Marion County’s absentee ballots have always been assembled, sent and processed by hand, requiring an army of temporary workers to do the work for all of the county’s precincts.
The Marion County Election Board wants to buy a $1.4 million machine to do it instead, in what Election Board leaders from both parties say would boost vote accountability, accuracy, integrity and transparency.
“Our current process, right now, is that we have a bunch of staff in a room that compose all the ballots that go out. This would automate that process,” said Brienne Delaney, the Election Board’s election director.
She spoke before a City-County Council committee Tuesday to ask for the money: $200,000 that the County Clerk’s Office is putting toward the effort, and another $400,000 from the General Fund. The rest is coming from the agency’s own budget.
“We do currently have 600 precincts and we employ lots of staff to help us sort these ballots at the end of each day, by precinct,” Delaney told councilors. “This equipment, again, removes that human error, and can sort a lot faster.”
Voters cast more than 300,000 mail-in and in-person early ballots in the 2020 primary and general elections, according to the Election Board. Influxes of pre-election day ballots can have big impacts on a quick count, since Indiana law bans processing of ballots before the day itself.
The million-dollar machine is from BlueCrest, formerly a division of Pitney Bowes’ Document Messaging Technologies. It can process 5,000-7,000 completed envelopes an hour with just two employees operating it, according to slides presented at the meeting.
The equipment will also, officials said, help them take aim at election skeptics.
“We all experienced and heard all of the rhetoric from the past presidential election about absentee voting being fraudulent,” said County Clerk Myla Eldridge, a Democrat, who is also Election Board secretary. “And so, my staff and I took this ‘off year’ to … provid[e] [councilors] with the research we found on how we can improve our absentee program.”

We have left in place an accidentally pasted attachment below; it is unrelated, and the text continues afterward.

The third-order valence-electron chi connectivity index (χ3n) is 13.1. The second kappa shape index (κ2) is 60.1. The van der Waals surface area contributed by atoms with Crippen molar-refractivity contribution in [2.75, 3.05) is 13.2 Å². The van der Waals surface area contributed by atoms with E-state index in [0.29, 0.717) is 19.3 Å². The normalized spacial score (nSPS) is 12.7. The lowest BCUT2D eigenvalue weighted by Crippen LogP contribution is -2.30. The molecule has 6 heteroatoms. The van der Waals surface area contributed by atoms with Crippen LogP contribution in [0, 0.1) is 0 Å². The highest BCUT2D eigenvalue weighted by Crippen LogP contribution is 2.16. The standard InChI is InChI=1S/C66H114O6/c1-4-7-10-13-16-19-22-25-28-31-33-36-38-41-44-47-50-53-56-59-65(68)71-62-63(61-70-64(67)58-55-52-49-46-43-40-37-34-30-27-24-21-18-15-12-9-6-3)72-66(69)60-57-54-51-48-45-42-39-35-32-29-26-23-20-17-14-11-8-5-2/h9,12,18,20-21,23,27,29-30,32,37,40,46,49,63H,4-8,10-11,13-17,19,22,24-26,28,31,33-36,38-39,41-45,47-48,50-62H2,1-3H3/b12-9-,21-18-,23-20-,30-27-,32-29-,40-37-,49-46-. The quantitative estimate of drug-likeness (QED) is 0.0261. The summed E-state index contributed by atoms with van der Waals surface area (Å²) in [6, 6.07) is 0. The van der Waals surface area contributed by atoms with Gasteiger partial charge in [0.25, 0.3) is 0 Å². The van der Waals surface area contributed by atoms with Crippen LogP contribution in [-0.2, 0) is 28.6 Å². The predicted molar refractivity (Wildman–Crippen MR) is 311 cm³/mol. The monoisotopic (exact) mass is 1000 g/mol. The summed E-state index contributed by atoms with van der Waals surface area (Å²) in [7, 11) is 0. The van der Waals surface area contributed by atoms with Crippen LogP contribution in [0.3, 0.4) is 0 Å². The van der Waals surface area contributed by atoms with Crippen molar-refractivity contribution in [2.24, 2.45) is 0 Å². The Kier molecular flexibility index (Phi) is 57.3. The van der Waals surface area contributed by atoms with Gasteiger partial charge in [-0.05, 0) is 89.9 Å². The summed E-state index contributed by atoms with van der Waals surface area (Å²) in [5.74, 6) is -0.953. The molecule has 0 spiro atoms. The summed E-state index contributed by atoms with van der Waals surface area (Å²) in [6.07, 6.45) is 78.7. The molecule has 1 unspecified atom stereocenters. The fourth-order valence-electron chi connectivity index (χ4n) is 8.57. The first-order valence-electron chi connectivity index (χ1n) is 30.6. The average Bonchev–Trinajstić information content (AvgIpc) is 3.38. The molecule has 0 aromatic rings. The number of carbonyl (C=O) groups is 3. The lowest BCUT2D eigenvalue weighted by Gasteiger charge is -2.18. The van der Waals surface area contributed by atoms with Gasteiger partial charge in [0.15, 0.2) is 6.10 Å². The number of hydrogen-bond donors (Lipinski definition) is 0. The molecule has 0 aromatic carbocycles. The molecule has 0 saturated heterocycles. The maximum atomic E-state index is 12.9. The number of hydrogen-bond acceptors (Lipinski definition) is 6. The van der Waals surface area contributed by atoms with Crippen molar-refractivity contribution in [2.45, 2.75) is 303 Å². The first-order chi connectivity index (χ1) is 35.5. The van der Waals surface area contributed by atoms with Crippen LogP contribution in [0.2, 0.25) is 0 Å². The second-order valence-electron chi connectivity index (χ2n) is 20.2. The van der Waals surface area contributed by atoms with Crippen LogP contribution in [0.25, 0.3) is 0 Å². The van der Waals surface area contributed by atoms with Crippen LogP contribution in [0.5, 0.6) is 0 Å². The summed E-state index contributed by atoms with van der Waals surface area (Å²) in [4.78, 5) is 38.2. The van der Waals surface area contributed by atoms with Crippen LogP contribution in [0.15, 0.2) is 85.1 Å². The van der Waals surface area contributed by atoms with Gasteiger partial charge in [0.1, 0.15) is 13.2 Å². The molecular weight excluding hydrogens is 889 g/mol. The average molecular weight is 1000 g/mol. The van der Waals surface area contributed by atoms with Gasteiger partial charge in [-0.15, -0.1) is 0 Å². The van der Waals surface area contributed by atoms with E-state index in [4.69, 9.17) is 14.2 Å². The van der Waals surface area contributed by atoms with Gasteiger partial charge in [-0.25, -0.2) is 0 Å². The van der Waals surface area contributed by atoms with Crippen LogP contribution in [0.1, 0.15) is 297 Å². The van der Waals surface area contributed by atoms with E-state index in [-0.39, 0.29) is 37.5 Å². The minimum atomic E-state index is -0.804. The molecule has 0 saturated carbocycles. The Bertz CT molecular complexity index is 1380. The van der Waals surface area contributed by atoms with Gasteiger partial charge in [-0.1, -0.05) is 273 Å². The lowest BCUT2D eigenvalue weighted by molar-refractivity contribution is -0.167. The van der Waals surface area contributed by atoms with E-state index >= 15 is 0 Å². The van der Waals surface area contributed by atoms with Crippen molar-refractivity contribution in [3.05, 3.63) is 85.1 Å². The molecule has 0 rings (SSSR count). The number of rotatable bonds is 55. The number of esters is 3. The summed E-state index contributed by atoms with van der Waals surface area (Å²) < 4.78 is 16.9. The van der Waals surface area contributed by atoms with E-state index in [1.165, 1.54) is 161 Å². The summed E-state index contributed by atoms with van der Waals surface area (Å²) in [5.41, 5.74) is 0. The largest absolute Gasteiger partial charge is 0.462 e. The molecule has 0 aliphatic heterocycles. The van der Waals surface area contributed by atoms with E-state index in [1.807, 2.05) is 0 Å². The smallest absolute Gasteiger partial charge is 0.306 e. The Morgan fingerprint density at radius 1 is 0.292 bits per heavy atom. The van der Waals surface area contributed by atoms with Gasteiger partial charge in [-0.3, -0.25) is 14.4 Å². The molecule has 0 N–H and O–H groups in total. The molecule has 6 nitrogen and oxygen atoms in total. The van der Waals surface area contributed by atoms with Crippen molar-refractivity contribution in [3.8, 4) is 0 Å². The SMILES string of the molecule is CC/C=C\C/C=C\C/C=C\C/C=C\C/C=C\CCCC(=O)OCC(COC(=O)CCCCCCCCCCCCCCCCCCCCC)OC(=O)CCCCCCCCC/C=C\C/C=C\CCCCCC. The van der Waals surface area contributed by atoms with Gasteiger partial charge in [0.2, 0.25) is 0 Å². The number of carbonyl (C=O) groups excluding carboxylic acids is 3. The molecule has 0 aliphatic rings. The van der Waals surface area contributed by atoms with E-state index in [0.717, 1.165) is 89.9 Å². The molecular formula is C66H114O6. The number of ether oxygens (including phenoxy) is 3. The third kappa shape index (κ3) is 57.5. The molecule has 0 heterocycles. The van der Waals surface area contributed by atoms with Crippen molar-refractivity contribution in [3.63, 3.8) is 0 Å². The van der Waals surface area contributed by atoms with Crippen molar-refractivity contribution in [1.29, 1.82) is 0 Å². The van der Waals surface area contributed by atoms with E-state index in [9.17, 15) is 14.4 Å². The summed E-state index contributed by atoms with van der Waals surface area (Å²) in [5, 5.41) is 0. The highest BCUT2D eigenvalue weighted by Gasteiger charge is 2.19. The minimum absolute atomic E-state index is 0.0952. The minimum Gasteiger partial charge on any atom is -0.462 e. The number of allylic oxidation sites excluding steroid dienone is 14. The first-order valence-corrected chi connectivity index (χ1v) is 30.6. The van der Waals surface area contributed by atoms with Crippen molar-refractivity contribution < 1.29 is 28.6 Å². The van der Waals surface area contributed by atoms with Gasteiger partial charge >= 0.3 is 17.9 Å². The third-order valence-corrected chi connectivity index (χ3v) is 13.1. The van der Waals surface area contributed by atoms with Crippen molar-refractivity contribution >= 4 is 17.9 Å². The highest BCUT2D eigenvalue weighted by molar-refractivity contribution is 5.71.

The Election Board’s Republican member concurs.
“This purchase does have bipartisan support,” Vice-Chair Jennifer L. Ping, also a previous IndyGOP chair, told IBJ.
“With the number of absentee ballots that Marion County receives, to have a process that’s more automated, more secure, more accurate, it’s the right move to protect our voters’ ballots,” said Ping, who’s also executive director of governmental affairs at Krieg DeVault.
Delaney said that in addition to automating absentee ballot assembly and processing, the machine would also enable Election Board staff to trace each piece of mail through the U.S. Postal Service’s “intelligent mail” barcode technology. That, she said, means employees would know exactly where a ballot is in the mail system—instead of having to tell worried voters they’re not sure.
The first year of support and licensing for the equipment would add another $100,000, for a total of $1.5 million.
The full City-County Council is expected to vote on the appropriations at its Dec. 6 meeting. The Election Board hasn’t voted on the contract itself, but that could come as soon as its Nov. 18 meeting, Ping said.
The Election Board says “absentee” ballots include in-person early votes, domestic mail-ins and mail-ins from military personnel, travelers and expats abroad.